Resurrecting the VAN: The Web services network
by Ronald Schmelzer, Senior Analyst, ZapThink, LLC
Both software vendors and enterprise end-users have always
looked to make business-to-business interactions automated, reliable, and secure. While many companies currently seek a set of products and specifications that improve B2B interactions, many large firms will tell you that they've been accomplishing the goals of reliable, secure, guaranteed interaction between companies for decades, in the form of Electronic Data Interchange (EDI). However, it's not EDI's technology (which today is both arcane and obsolete), but rather its infrastructure that's given it such longevity. We're talking about the Value-Added Network (VAN) here – a set of capabilities offered by third-party network providers to guarantee the required level of interaction between any two participants on the network.
This was first published in February 2004
A third-party "network" for Web services
In the 1980s, companies found that their primary challenge in trying to automate their business connections was managing point-to-point electronic relationships with dozens or even hundreds of suppliers. The VANs emerged as a means to provide basic connectivity between supply chain participants in the form of store-and-forward mailboxes that provided protocol conversion, security, and guaranteed delivery. However, the EDI VANs left a sour taste in the mouths of many companies due to their steep implementation costs, monthly line charges, and per-transaction fees that racked up as the number of interactions increased. Then the Internet and the Web came along and specifications like ebXML emerged, with the hopes of speedily bringing the demise of EDI and the VAN.
But now that Web services have emerged, many companies realize that the while the VANs are technologically and economically inferior to standards-based, service-oriented approaches, they offer a compelling business model for providing guaranteed and secure interactions between businesses. As a result, we're seeing a resurgence in the popularity of the business model that was the Value-Added Network. The EDI VAN business model has evolved to become the Web services Value-Added Network (WSVAN).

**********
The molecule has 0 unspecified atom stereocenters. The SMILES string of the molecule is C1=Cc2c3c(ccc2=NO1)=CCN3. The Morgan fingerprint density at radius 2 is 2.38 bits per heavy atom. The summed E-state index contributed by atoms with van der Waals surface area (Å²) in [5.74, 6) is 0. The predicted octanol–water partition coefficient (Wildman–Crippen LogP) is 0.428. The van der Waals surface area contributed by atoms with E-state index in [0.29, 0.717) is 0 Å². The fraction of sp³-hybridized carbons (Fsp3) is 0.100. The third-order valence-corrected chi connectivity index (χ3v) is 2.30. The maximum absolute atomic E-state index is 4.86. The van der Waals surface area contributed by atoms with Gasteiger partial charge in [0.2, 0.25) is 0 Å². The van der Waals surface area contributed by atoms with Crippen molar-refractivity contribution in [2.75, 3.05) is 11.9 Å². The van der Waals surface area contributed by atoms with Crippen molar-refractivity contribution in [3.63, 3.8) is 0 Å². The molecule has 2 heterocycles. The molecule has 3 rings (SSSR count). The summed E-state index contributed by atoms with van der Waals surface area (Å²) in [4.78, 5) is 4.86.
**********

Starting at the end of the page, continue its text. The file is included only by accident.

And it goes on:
In many ways, the WSVAN is similar to the EDI VAN and has to meet many of the requirements and features that the system offered to EDI users. What makes a WSVAN compelling in a Web services scenario is that by utilizing a trusted intermediary network, individual endpoint participants can delegate the security, reliability, and robustness aspects of delivery to the WSVAN, thus keeping their Web services lightweight and simple in design. What makes a WSVAN superior to the EDI VAN, however, is that the technology used is based on standards-based, loosely coupled, coarse grained, asynchronous service-oriented architectures that ZapThink talks about so frequently in its research.
VANs for the masses?
Another key problem of traditional EDI VANs is that their cost structure made them prohibitively expensive to implement for the majority of businesses. Only the largest of supply chain firms could afford the costly set up fees associated with complex EDI software tools, and the exorbitant per-transaction fees that quickly racked up. As a result of these high costs, many small and medium-sized firms simply could not afford to participate in the electronic, automated supply chains of their larger trading partners. Without their participation, the value of these electronic trading networks were dubious indeed – companies simply could not replace their paper-based processes with electronic ones because they still had to support the small firms who could not afford to connect electronically.